The barometric formula for an adiabatic atmosphere takes into account the decrease in temperature with increasing altitude and the associated effects on air pressure. More information about this and the derivation of the barometric formula can be found in this article.

This article provides answers to the following questions, among others

- What is meant by an adiabatic atmosphere?
- How is the dry adiabatic lapse rate calculated?
- Why is the wet adiabatic lapse rate greater than the dry adiabatic one?
- How is the barometric formula for an adiabatic atmosphere derived?

## Barometric formula for an isothermal atmosphere

In the article Barometric formula for an isothermal atmosphere the barometric formula was derived in detail under the assumption of a constant temperature. Therefore, only a short version of the derivation will be given here.

A layer of air (called *air parcel*) with the infinitesimal thickness \(\text{d} h\), which is in equilibrium with the environment, is considered. This air parcel is located at an arbitrary altitude \(h\) at which the air density is \(\rho\). In this case one is dealing with three forces which are all in equilibrium. Firstly, a pressure \(p\) acts on the bottom side of the air layer. On the other hand, due to the decreasing air density, a low air pressure acts on the top side. The pressure there is lower by an amount \(\text{d}p\). The corresponding forces on both sides of the air parcel can be determined by the product of pressure and base area \(A\). The third force is the weight \(F_g\) of the air parcel.

\begin{align}

F_b &= p \cdot A &\text{force at the bottom of the air layer} \\[5px]

F_t &= \left(p-\text{d} p \right) \cdot A &\text{force at the top of the air layer } \\[5px]

F_g&= A \cdot \text{d} h \cdot \rho \cdot g &\text{weight of the air layer} \\[5px]

\end{align}

The downwards directed force of the air pressure on the top side of the air layer \(F_t\) and the weight \(F_g\) also acting downwards are thus in balance with the upwards directed force on the bottom side of the air layer \(F_b\).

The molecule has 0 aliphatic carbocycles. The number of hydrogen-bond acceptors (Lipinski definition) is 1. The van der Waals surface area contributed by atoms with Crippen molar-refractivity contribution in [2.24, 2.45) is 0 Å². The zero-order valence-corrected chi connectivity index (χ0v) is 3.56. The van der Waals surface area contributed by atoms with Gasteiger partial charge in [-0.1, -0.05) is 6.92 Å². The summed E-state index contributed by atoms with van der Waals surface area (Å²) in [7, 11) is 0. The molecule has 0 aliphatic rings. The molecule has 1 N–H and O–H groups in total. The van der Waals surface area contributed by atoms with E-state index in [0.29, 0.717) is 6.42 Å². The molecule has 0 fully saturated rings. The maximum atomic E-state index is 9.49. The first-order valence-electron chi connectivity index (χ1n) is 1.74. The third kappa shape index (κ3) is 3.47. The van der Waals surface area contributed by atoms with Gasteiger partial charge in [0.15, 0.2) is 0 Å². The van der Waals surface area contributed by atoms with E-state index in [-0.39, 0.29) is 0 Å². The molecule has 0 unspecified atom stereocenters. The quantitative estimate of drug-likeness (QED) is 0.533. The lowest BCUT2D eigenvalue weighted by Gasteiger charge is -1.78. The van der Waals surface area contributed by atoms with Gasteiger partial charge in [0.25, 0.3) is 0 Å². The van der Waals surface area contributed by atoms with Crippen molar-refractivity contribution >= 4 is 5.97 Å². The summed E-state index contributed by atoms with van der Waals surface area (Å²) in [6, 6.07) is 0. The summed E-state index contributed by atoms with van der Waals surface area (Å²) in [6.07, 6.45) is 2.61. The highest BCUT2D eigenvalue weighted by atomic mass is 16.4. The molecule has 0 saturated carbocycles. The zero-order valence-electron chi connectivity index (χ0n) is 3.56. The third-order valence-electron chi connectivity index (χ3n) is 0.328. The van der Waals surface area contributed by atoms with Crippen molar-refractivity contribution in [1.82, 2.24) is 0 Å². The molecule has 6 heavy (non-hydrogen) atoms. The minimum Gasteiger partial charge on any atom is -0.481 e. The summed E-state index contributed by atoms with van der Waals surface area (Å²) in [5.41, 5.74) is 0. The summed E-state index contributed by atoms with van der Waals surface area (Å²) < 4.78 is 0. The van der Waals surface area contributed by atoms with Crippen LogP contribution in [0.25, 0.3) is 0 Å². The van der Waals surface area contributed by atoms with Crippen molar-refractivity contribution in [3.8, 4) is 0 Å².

\begin{align}

\require{cancel}

& F_b \overset{!}{=} F_g + F_t \\[5px]

& p \cdot \bcancel{A} = \bcancel{A} \cdot \text{d}h \cdot \rho \cdot g + \left(p-\text{d}p \right) \cdot \bcancel{A} \\[5px]

&\bcancel{p} = \text{d}h \cdot \rho \cdot g + \bcancel{p} – \text{d}p \\[5px]

&\text{d}p = \rho \cdot g \cdot \text{d}h \\[5px]

\end{align}

To take into account the fact that the pressure decreases with increasing altitude (\(\text{d} h>0\)) and does not increase (\(\text{d}p<0\)), a negativ sign is added to the equation above:

\begin{align}

\label{dp}

&\boxed{\text{d}p =- \rho \cdot g \cdot \text{d}h} \\[5px]

\end{align}

This equation thus shows the relationship between an (infinitesimal) change in altitude \(\text{d}h\) and the resulting (infinitesimal) change in pressure \(\text{d}p\). However, the fact that the air density itself is a function of pressure is somewhat disturbing at this point. For the higher the pressure, the more compressed the air is and the denser it is. It is therefore necessary to express density as a function of pressure. This is relatively easy to do if you consider air to be an ideal gas. According to the ideal gas law, density is related to pressure by the temperature \(T\) (where \(R_s\) denotes the specific gas constant):

\begin{align}

\label{ideal}

&p=R_s \cdot \rho \cdot T~~~~~\text{ideal gas law} \\[5px]

\label{rho}

&\boxed{\rho=\frac{p}{ R_s \cdot T }}\\[5px]

\end{align}

If equation (\ref{rho}) is used in equation (\ref{dp}), the following relationship is finally obtained between an (infinitesimal) change in altitude and the resulting change in pressure:

\begin{align}

\label{c}

&\boxed{\text{d}p = -\frac{g}{R_s \cdot T} \cdot p \cdot \text{d} h} \\[5px]

\end{align}

It is now immediately apparent that the pressure change is directly influenced by the pressure itself. The lower the pressure, the smaller the pressure change will be (assuming the same change in altitude \(\text{d}h\)). It can therefore be assumed that the air pressure will decrease less with increasing altitude. If one represents the decrease in pressure over altitude, one consequently obtains a curve that becomes increasingly flatter. As the pressure change is proportional to the pressure, an exponential decrease in pressure is obtained.